All the plants that have sat tight and hardy over the winter's cold and dark now want to grow again, and to produce seed.
This means that the carrots, beets, turnips, swedes and other root vegetables send out many tiny hairy roots, becoming tough and bland in the process of beginning to flower. Leafing and flowering veggies, like broccoli, leeks, kale, rocket and pak choy join in the fun by becoming coarse and sending up tall flowers (see photo above).
Additionally, many vegetables planted now will bolt before they are harvest-ready. Leaping out into the garden and planting in a fit of spring joy, like I did last year, led to some quite pretty beds of flowering beets, pak choy and fennel that did absolutely nothing for my bottom line.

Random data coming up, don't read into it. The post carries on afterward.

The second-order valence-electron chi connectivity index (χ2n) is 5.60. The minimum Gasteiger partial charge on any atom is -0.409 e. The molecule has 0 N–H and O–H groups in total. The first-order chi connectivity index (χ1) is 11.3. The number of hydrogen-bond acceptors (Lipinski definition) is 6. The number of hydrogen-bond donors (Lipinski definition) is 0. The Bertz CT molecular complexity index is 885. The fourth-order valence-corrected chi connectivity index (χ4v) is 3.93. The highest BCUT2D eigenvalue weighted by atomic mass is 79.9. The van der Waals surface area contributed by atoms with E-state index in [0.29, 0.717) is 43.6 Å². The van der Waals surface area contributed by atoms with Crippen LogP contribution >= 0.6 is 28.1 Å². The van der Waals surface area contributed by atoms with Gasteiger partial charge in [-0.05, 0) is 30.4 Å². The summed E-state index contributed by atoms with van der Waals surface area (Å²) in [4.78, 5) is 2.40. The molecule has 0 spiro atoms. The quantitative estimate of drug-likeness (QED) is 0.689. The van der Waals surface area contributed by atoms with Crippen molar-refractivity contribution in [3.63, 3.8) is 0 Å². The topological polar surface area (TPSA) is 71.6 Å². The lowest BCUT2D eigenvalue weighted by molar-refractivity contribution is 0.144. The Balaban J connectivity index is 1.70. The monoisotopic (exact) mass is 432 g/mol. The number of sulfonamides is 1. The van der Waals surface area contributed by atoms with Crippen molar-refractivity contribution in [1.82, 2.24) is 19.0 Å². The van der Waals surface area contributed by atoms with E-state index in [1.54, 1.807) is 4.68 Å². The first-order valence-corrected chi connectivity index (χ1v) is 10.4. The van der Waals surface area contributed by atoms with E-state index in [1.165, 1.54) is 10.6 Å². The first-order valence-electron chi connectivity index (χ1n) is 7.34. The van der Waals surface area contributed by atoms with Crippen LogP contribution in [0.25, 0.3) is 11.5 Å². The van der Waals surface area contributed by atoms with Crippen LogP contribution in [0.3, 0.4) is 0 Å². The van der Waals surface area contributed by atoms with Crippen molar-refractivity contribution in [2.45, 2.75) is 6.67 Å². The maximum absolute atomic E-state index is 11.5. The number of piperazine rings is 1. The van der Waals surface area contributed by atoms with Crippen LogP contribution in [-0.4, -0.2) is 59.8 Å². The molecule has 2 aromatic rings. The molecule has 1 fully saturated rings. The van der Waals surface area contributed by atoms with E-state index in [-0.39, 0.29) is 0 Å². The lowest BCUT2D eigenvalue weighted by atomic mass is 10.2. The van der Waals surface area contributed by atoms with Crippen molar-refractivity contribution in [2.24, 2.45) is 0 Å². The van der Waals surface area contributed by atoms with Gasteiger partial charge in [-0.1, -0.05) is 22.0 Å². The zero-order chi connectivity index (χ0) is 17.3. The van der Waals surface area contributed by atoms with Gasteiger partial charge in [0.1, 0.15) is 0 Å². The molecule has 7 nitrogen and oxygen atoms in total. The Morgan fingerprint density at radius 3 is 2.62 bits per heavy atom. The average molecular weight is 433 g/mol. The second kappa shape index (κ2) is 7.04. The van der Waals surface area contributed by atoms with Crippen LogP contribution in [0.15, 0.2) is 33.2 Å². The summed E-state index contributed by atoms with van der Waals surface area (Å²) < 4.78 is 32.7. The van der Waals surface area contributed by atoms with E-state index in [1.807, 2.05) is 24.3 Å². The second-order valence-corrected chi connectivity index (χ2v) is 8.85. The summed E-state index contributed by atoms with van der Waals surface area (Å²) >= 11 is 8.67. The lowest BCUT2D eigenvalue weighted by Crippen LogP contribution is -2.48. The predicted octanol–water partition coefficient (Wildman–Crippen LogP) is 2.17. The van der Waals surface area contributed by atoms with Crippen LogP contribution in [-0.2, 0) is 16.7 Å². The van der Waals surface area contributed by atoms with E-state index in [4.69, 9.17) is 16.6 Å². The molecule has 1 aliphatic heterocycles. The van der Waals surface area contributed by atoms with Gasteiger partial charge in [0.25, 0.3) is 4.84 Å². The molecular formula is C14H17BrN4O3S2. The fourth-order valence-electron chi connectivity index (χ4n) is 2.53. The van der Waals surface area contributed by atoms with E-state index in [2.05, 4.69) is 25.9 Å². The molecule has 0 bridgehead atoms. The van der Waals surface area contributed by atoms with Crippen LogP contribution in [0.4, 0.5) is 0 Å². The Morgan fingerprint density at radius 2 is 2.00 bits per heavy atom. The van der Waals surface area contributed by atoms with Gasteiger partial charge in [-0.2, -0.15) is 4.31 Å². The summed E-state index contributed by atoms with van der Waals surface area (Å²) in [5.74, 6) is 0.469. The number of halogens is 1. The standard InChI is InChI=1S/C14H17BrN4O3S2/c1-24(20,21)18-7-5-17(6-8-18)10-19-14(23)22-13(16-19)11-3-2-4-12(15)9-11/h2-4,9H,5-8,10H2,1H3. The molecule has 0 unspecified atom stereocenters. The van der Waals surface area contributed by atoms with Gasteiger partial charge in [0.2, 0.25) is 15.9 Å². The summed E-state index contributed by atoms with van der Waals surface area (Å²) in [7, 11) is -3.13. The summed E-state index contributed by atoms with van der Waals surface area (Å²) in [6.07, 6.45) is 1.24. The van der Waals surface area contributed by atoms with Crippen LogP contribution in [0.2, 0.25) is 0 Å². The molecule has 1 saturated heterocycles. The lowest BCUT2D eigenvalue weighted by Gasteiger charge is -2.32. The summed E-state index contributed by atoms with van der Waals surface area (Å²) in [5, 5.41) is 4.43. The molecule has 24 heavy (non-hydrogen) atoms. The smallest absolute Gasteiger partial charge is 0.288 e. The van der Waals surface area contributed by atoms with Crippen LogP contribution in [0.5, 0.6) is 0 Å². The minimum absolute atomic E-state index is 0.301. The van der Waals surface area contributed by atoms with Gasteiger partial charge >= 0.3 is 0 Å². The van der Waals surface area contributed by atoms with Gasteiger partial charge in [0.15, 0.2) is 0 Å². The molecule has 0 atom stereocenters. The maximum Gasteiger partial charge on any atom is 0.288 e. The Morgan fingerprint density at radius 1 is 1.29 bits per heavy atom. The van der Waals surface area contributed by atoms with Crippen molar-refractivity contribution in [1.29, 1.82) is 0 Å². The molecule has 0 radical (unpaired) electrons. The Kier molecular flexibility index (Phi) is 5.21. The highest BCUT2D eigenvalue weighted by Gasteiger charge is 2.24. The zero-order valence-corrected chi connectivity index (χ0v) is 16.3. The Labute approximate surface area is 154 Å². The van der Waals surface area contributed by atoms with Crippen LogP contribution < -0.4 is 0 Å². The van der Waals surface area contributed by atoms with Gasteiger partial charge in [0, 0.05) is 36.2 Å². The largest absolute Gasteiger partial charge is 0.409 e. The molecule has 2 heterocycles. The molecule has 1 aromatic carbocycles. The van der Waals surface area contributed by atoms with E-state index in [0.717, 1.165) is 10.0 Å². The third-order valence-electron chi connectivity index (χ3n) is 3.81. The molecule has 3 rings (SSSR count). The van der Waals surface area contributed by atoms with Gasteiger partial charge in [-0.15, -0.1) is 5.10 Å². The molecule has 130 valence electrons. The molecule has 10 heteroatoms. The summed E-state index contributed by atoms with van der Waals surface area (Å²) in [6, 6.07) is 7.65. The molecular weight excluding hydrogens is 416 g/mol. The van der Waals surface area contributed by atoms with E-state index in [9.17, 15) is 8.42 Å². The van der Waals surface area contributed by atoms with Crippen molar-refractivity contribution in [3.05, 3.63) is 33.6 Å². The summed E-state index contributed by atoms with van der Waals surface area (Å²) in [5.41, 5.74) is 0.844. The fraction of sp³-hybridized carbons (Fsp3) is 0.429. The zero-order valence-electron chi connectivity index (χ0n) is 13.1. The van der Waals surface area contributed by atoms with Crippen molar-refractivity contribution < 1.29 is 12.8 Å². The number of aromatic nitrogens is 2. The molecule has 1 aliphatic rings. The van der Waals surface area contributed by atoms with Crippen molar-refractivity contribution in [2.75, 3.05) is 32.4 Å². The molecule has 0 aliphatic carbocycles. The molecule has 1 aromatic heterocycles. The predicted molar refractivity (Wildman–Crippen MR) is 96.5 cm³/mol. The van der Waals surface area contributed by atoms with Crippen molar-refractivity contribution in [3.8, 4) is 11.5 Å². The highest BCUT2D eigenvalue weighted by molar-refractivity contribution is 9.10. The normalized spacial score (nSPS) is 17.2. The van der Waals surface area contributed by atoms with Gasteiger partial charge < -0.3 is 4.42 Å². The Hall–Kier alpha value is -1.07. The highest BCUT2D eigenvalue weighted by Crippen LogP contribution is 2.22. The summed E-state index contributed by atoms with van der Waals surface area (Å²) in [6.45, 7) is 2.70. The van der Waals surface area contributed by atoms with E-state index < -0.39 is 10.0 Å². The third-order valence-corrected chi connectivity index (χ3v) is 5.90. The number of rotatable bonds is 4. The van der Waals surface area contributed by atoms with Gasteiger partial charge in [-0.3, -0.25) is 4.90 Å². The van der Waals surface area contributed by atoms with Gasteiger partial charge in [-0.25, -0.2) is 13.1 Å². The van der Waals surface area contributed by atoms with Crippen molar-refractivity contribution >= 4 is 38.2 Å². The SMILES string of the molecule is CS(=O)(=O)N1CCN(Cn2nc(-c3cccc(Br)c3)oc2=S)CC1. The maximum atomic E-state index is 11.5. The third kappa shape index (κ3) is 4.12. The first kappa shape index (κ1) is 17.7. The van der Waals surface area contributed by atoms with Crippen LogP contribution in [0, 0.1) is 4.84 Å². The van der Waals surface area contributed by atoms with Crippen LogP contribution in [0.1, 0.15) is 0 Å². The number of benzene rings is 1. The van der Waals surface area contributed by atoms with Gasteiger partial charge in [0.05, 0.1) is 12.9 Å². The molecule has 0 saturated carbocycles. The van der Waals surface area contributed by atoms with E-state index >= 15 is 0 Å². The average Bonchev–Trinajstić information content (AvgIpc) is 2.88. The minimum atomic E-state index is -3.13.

Thus, The Bolting Season marks the end of winter produce, and a lean few months ahead for the garden, while all the old crops come out and new plantings slowly mature.
The answers to some of these questions can be moderately heartbreaking. In the photo above I am doing all the work of harvesting and lugging $500 worth of Hakurei turnips that are bolting and therefore useless. Quite an expensive addition to the compost.
But most importantly: do better next year. Factor in The Bolting Season.